Our third plant necessary to the Mexican household is a sabila [Aloe Vera]. Every home, even apartment dwellers, has a sabila plant, usually years old, near the kitchen door. It usually has several descendants in pots here and there around the garden or courtyard, and in the houses of the descendants of its owner. One of these pots of sabila is always placed by the front door at Christmastime and festooned with – guess what? – little red bows of yarn, mejor lana que acrilico. I have a potted sabila sitting by my sliding patio door right now, resplendent in red bows with a few lightweight golden balls here and there. America del Norte is not kind to the noble sabila, it is too cold, too wet. “Like the Bougainvillea, it craves sunburn and thirst. Carefully brought into the house for the winter, away from the incompatibilities of the Willamette Valley, I never once thought of stashing it in the garage. It needs to be talked to.
These sabila plants are friends to all householders and Mexicans have known it since before Cuauhtemoc. They slice open the leaves and use them as poultices for infections, to soothe cuts and burns and grow new skin, for eczema, teenagers’ skin disasters, age wrinkles, sunburns, lesions, sunspots and skin tags, the list is endless. People take sabila internally now, in capsule form, and there are countless formulas for it in skin creams and cosmetics. Sabila somehow encourages cellular reconstruction.
I had two massive sabilas in my studio, or rather, outside it, beside my front door and my back door. They had snaked up and down the torturous mountain highway to Acapulco years ago, along with various other plants I couldn’t part with, a big truckful. They came from Cuernavaca, six thousand feet of Eternal Springtime up in the air, down to a muggy, mouldy tropical climate that wilted most plants and people, and they took it in their stride, all of them. They were all in big pots and were in their new cosmic space around the pool by the end of the day. Too bad I didn’t take the limon trees. Now, a few years later, they were trucked over to Ray’s house.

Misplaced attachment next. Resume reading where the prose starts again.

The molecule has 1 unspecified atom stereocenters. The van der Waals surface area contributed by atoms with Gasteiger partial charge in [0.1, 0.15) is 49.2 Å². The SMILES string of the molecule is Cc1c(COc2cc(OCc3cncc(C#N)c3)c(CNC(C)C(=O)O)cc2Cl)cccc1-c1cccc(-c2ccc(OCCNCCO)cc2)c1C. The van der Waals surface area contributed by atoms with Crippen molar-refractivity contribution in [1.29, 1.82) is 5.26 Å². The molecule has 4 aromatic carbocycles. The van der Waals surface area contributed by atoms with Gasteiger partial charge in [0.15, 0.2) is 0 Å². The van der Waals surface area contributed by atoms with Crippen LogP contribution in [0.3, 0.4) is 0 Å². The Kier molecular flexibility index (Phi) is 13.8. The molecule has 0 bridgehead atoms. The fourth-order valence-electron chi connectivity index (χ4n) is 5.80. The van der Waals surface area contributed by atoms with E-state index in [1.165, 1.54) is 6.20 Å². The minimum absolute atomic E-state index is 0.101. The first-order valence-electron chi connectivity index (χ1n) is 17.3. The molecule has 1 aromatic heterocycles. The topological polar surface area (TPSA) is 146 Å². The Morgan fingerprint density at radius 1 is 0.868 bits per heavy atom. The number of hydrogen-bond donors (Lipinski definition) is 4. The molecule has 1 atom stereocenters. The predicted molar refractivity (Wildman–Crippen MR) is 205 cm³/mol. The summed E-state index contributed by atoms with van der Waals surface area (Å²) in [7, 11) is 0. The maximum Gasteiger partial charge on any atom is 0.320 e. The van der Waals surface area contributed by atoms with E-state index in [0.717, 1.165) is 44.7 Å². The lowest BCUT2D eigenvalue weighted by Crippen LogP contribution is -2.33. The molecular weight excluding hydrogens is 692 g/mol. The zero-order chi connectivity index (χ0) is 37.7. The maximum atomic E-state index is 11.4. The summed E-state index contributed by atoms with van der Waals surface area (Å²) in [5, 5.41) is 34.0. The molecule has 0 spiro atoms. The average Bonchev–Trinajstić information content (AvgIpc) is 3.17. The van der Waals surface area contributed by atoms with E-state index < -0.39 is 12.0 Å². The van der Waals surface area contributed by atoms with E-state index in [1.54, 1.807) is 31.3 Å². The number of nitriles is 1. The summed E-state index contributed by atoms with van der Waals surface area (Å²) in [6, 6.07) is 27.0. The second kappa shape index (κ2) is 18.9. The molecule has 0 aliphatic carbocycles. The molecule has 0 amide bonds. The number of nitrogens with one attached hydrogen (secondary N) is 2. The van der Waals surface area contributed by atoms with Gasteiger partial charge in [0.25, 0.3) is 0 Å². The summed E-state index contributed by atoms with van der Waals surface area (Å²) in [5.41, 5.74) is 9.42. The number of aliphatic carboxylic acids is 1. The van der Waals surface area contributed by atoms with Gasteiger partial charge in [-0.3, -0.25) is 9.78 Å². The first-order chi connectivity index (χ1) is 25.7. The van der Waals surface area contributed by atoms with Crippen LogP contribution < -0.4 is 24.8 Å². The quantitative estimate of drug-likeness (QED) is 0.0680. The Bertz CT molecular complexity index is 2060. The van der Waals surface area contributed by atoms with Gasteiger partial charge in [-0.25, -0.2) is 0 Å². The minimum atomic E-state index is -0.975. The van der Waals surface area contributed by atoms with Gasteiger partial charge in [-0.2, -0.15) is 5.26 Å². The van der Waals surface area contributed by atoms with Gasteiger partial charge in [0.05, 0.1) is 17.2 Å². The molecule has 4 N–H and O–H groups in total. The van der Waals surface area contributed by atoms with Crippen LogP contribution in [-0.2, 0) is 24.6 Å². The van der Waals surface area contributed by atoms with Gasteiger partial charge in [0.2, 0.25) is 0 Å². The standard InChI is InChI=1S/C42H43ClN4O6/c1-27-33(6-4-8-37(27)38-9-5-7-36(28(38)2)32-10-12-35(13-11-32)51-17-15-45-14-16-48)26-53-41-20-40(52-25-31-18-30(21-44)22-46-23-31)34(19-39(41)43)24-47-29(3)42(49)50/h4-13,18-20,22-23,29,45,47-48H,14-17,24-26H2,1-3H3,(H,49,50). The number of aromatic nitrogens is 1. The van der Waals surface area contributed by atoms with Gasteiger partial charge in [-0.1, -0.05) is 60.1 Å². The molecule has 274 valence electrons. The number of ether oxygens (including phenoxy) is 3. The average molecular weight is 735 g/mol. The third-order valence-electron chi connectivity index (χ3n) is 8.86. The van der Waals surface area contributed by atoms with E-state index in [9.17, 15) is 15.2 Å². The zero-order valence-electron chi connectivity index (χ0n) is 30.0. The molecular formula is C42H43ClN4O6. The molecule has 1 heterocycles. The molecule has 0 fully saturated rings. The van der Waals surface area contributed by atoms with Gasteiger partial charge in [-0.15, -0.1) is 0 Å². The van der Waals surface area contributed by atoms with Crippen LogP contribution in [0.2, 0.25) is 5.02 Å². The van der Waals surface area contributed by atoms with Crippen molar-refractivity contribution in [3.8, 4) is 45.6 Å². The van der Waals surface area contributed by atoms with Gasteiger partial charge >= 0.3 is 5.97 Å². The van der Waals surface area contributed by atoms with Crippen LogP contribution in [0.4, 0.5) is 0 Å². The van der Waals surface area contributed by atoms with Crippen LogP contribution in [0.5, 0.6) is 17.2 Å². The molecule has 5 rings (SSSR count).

When they arrived, Ray asked what in the world I had brought “these” for. The two sabilas. He thought you made Tequila out of them. With a certain ceremony Bertha and I put one sabila by the front entrance and the other by the kitchen door, where they settled down comfortably. Then Bertha and I began extolling their virtues. So Ray took off a sock and showed us his famous sunburn. Months ago, during one of his beachwalks, he had somehow burned the arch of one foot and not the other, and it had never healed. He started wearing sox, partly to hide and keep clean the suppurating mess, and partly as a defense tactic for nosey me. “O.K.,Bertha, heal that”, he said. “Si, Señor”, she said, and four days later, it was growing new skin.
Years before, my son Federico, and I went to Relaciones Interiores in Mexico DF to get him a Mexican passport. [He already had an American one, having been registered for it on the day he was born.] We were on our way to a show in Costa Rica. After lunch, walking along dirty Calle Victoria, Federico, being twelve, dribbled his fingers along one of the rotten walls, encrusted with forty coats of paint and crud and caught himself a monster splinter. Four days later his finger had a monster infection, the day before we were going to leave by LACSA. We had to go, the paintings were already in San Jose, and there was no way I could leave him in Cuernavaca. The only thing I could think of was to lop off four sabila leaves, wrap them airtightly in silver foil, and take them with us, hoping Aduana would have no trouble with that. That night Federico went to bed with his finger and arm [up to that nasty little blue line] wrapped tightly around sliced sabila. He complained slightly about the strange smell but was too sick to take it to court. In the morning, fever and the blue line gone, I put a small poultice around his finger and off we went, sabilas packed.
In San Jose, I changed the poultice and put the rest of the sabila in the refrigerator, and, leaving Federico in the sack, went on to the Cultural Institute to see if my paintings were out of Aduana. We used a sabila a day, changing the dressing morning, noon and night, and when the last of the four was used up, his finger was fine. Federico and I were very impressed. So was the maid, who actually asked me, What was this porqueria that I was throwing out? Evidently they’re behind the times on sabilas in Costa Rica, or maybe the Aztecs never got that far.
Once the sabila is cut open and the air gets to it for a while, the flesh will turn red. Don’t be shocked, it’s still fine to use it. Also, it does have a strange odor, not bad, just unidentifiable. It goes away with a wash. I think you have less trouble with the sabila than any other plant in the world, and it certainly gives more back to man than any other plant in the world.
So these three plants are the dietary and first aid gifts of nature and should be growing happily in your garden or in a pot somewhere, at the ready. Use them in good health. I hope you have a terrace or a garden where you can fit them in. If not, plan your next move around them.
You’ll be glad you did.